The medium term challenge for Labour is to design an economic policy that generates sustainable economic growth, which is distinct from that of the Coalition and which is not dependent on public spending.
Policies designed to increase the wage share of GDP and increase the level of investment in the real economy fit with our emphasis on jobs and growth and dovetails neatly with a political focus on the ‘squeezed middle’.
Such policies represent a post-New Labour, Social Democratic solution to the economic crisis which is not a simple return to Old Labour calls for higher state spending.
The Wage Share and Coalition’s Export Led Growth Model
The share of GDP going to wages, as opposed to profits, has been in long-term decline since the mid 1970s.
One consequence of a declining wage share has been the stagnation of real wages and hence living standards in the Anglo-Saxon world (US median real wages have stagnated since the late 1970s, UK real wages this year will be at 2005 levels whilst productivy gains outstripped wage gains from the late 1980s onwards). Another consquence has been the growth in debt fueled consumption as workers are forced into borrowing to meet rising aspirations.
The coalition’s export-led growth model is premised on a further squeeze in living standards. The OBR’s November forecasts show the wage share of GDP declining through out 2011 and remaining at a low level until 2016.
Given that a second large depreciation of sterling seems unlikely in an era of more managed exchange rates (‘currency wars’) and given that UK Trade & Investment is already rated as the best export-promotion agency in the developed world, it is hard to see any driver for net exports other than increased competitiveness – competitiveness that will bought at the cost of higher unemployment and lower real wages.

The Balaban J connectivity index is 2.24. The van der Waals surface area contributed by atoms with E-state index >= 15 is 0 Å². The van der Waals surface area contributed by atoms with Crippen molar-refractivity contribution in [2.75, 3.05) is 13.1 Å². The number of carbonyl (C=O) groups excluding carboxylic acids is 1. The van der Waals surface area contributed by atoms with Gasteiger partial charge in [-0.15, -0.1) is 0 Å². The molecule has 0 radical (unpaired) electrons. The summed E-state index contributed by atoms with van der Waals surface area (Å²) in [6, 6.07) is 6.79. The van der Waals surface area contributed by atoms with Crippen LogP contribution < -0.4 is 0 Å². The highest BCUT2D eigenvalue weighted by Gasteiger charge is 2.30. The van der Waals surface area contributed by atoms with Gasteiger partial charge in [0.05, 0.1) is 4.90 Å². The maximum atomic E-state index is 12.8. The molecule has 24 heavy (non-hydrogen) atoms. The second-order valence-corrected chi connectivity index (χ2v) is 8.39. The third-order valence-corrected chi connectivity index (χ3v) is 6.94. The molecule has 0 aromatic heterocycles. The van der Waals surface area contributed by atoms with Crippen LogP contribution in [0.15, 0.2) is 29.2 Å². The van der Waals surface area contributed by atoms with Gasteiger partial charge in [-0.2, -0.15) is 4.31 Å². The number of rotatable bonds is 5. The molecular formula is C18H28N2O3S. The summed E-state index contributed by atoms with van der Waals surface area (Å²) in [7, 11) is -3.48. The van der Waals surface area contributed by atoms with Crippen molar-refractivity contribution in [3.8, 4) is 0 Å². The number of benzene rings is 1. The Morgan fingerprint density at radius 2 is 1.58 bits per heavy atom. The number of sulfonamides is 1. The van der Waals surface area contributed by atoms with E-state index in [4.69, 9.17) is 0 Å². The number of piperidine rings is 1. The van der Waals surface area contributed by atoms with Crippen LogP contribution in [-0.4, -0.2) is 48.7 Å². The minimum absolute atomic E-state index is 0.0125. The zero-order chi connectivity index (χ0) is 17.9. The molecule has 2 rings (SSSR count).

Reversing the trend of a falling wage share, according a recent IMF paper, would make future financial crises less likely and help the banking sector recover from the latest crisis:
“For long-run sustainability a permanent ﬂow adjustment, giving workers the means to repay their obligations over time, is therefore much more successful than a stock adjustment, unless the latter is extremely large… But without the prospect of a recovery in the incomes of poor and middle income households over a reasonable time horizon, the inevitable result is that loans keep growing, and therefore so does leverage and the probability of a major crisis that, in the real world, typically also has severe implications for the real economy.”
It would also provide an important boost to domestic demand and allow a recovery based on growth in the home market rather than hoping for external demand.
A related issue is the question of the low level of investment in the UK economy, despite the rising profit share of GDP since the mid 1970s, much of this profit has not been transformed into investment.
The chart below shows investment as a % of GDP across the G7 since 1980.
The low level of investment is a contributing factor in the falling wage share of GDP.
All things being equal a higher level of investment means higher wages and higher growth.
One long term problem for British industry is that historically the banks have preferred not to lend to industry and instead concentrated on the more profitable business of lending to finance property and asset speculation.
For decades in Britain the safest bet for a bank manager to make, and the easiest way to “fail conventionally” as Keynes might have put it, has been to lend against property, either commercial or residential. Between December 1997 and December 2007, the pre-recession decade, UK banks advanced £1.3 trillion to UK residents as loans. Of this lending, 46 per cent went to financial companies, another 12 per cent to commercial real estate companies, and 23 per cent to mortgages for households. Very little found its way into the productive economy.